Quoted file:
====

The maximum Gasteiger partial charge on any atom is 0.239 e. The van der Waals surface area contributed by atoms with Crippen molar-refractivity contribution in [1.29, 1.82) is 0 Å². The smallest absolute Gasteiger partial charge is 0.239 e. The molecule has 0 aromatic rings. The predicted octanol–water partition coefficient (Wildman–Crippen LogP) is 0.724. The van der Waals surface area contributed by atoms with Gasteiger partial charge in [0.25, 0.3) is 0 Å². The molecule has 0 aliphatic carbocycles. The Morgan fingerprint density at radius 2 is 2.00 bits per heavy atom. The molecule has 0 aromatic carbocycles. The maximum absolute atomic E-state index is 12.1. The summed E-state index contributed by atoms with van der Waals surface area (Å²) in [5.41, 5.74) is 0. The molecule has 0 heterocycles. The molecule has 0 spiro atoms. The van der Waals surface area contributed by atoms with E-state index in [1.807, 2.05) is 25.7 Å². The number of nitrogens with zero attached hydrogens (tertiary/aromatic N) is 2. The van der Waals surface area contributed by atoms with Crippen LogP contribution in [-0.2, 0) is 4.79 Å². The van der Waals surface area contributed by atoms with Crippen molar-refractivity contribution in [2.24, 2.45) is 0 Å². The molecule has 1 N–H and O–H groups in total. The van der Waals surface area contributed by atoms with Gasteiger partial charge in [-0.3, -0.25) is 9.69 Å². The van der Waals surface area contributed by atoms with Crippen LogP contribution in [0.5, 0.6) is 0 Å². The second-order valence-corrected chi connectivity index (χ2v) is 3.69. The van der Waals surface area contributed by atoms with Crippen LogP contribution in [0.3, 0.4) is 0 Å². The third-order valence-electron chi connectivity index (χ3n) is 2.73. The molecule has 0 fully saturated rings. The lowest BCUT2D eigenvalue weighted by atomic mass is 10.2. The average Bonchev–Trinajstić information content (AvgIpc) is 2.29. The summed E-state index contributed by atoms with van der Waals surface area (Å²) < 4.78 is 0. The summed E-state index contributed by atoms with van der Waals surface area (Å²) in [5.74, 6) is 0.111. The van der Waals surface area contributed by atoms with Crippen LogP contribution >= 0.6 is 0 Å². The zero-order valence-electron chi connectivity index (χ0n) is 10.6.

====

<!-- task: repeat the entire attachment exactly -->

The maximum Gasteiger partial charge on any atom is 0.239 e. The van der Waals surface area contributed by atoms with Crippen molar-refractivity contribution in [1.29, 1.82) is 0 Å². The smallest absolute Gasteiger partial charge is 0.239 e. The molecule has 0 aromatic rings. The predicted octanol–water partition coefficient (Wildman–Crippen LogP) is 0.724. The van der Waals surface area contributed by atoms with Gasteiger partial charge in [0.25, 0.3) is 0 Å². The molecule has 0 aliphatic carbocycles. The Morgan fingerprint density at radius 2 is 2.00 bits per heavy atom. The molecule has 0 aromatic carbocycles. The maximum absolute atomic E-state index is 12.1. The summed E-state index contributed by atoms with van der Waals surface area (Å²) in [5.41, 5.74) is 0. The molecule has 0 heterocycles. The molecule has 0 spiro atoms. The van der Waals surface area contributed by atoms with E-state index in [1.807, 2.05) is 25.7 Å². The number of nitrogens with zero attached hydrogens (tertiary/aromatic N) is 2. The van der Waals surface area contributed by atoms with Crippen LogP contribution in [-0.2, 0) is 4.79 Å². The van der Waals surface area contributed by atoms with Crippen molar-refractivity contribution in [2.24, 2.45) is 0 Å². The molecule has 1 N–H and O–H groups in total. The van der Waals surface area contributed by atoms with Gasteiger partial charge in [-0.3, -0.25) is 9.69 Å². The van der Waals surface area contributed by atoms with Crippen LogP contribution in [0.5, 0.6) is 0 Å². The second-order valence-corrected chi connectivity index (χ2v) is 3.69. The van der Waals surface area contributed by atoms with Crippen LogP contribution in [0.3, 0.4) is 0 Å². The third-order valence-electron chi connectivity index (χ3n) is 2.73. The molecule has 0 fully saturated rings. The lowest BCUT2D eigenvalue weighted by atomic mass is 10.2. The average Bonchev–Trinajstić information content (AvgIpc) is 2.29. The summed E-state index contributed by atoms with van der Waals surface area (Å²) < 4.78 is 0. The summed E-state index contributed by atoms with van der Waals surface area (Å²) in [5.74, 6) is 0.111. The van der Waals surface area contributed by atoms with Crippen LogP contribution >= 0.6 is 0 Å². The zero-order valence-electron chi connectivity index (χ0n) is 10.6.